Tesla Wants To Open Its Supercharger Standard To Other Electric Car Makers

Elon Musk is willing to share the technology behind his Tesla Superchargers, the fast-charging plug-in stations for his company’s electric cars, the CEO revealed at the UK launch of the Model S this past weekend (via Engadget).

Musk said he’d be willing to open up the designs in order to build a standard that can be used interchangeably across the industry. This would allow competing electric car models to charge up at the Supercharger network that already dots the U.S. and beyond.

Musk has some caveats for potential partners, however: Anyone looking to use the network would also have to embrace Tesla’s free power for life model, wherein the costs of the electricity itself used to power the vehicles is built into the car’s initial price tag, instead of charged on a repeating basis every time someone wants to fill up. They’d also have to chip in with maintenance costs for Supercharger stations, which Musk says aren’t all that steep anyway. Most Supercharger locations are provided to the company without any rent charges because they’re seen as a way to attract EV owners who essentially become a captive audience for the business while refuelling.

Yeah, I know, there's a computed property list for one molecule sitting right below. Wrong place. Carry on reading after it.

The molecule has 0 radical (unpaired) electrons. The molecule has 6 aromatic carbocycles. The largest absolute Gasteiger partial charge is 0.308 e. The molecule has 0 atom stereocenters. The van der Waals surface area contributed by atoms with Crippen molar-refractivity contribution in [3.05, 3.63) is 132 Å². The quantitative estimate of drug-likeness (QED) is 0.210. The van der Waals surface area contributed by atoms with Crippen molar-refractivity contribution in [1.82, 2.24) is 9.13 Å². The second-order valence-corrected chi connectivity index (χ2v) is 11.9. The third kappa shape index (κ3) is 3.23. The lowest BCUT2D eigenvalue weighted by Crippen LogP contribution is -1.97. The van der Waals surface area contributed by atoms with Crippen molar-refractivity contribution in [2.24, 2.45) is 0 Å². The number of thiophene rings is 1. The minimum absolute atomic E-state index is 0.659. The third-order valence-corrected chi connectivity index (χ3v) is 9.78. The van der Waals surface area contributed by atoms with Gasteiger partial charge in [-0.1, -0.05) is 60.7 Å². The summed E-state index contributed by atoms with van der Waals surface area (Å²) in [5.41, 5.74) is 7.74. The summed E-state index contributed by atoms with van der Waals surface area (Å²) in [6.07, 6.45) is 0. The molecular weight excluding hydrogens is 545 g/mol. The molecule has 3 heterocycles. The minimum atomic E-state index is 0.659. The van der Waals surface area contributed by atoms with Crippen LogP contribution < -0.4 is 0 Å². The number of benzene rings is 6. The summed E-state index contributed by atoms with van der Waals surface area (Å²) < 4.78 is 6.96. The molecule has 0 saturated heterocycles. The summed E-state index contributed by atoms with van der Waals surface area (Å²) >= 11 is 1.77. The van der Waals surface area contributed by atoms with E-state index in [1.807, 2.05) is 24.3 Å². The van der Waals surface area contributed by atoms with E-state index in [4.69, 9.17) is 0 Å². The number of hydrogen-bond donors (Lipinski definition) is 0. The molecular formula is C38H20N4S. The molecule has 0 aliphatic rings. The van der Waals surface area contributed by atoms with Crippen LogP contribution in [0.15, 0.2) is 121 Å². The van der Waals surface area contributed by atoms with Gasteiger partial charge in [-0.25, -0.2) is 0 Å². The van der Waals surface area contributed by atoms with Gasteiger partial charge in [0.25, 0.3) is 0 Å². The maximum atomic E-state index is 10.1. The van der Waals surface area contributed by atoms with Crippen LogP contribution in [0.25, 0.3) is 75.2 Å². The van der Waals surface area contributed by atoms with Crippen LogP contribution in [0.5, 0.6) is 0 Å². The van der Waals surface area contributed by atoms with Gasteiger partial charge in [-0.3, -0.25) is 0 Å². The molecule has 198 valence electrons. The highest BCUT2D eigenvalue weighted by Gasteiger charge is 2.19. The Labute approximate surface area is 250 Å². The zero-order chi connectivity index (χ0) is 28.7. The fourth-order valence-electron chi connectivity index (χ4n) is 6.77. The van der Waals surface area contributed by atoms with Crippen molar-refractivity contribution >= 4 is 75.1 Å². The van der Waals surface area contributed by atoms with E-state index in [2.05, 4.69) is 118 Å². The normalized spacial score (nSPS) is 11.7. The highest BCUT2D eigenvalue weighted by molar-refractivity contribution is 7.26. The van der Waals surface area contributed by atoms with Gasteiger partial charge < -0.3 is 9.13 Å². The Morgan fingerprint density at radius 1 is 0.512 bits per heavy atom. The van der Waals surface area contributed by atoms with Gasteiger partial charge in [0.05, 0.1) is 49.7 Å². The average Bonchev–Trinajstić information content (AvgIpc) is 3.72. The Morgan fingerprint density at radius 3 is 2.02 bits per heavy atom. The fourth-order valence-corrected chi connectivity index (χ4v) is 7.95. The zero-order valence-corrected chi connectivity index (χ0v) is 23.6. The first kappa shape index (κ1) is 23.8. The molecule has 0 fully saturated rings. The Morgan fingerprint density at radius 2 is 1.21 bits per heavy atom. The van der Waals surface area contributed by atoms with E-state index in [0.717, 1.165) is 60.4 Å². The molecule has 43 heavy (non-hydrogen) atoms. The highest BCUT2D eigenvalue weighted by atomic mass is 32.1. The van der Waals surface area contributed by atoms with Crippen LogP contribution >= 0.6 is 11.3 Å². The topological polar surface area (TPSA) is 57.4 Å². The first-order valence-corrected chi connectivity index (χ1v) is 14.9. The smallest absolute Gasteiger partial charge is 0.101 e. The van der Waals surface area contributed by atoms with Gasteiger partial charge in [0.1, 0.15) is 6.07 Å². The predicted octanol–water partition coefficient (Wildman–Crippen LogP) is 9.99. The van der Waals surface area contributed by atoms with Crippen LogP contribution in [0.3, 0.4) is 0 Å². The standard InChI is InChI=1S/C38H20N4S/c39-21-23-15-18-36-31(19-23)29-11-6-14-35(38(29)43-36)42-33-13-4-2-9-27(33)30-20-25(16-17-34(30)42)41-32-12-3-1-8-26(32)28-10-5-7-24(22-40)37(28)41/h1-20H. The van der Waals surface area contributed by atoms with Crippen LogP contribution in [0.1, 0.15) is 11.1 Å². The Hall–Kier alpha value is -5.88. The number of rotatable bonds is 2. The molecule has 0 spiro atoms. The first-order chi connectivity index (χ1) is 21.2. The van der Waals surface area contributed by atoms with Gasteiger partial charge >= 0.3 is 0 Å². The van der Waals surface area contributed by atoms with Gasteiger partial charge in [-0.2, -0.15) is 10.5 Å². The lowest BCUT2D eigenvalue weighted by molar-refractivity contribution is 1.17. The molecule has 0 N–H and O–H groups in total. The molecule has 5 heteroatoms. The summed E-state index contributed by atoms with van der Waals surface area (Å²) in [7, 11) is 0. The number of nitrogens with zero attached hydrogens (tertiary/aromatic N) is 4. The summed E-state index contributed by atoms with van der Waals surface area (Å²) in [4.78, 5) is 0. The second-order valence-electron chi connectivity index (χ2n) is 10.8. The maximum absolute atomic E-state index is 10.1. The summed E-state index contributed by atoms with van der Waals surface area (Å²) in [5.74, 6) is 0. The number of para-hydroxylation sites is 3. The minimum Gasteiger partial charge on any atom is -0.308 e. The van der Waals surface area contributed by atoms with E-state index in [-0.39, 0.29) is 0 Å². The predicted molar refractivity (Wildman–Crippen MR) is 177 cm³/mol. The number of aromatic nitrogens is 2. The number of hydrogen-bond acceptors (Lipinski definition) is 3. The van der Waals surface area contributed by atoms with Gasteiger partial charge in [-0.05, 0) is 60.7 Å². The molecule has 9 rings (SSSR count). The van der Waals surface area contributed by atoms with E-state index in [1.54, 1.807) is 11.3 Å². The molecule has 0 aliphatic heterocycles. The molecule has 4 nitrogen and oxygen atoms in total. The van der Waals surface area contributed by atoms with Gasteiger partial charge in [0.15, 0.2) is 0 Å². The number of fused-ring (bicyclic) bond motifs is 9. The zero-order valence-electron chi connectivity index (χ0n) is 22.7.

It’s unlikely to go so smoothly as Musk offering and his competitors accepting. But the fact that he’s apparently willing to hand over access to what amounts to a strong early-mover advantage shows that his priorities lie in ensuring there’s strong infrastructure in place for EV transport to really get a secure foothold in a market traditionally not friendly to its existence.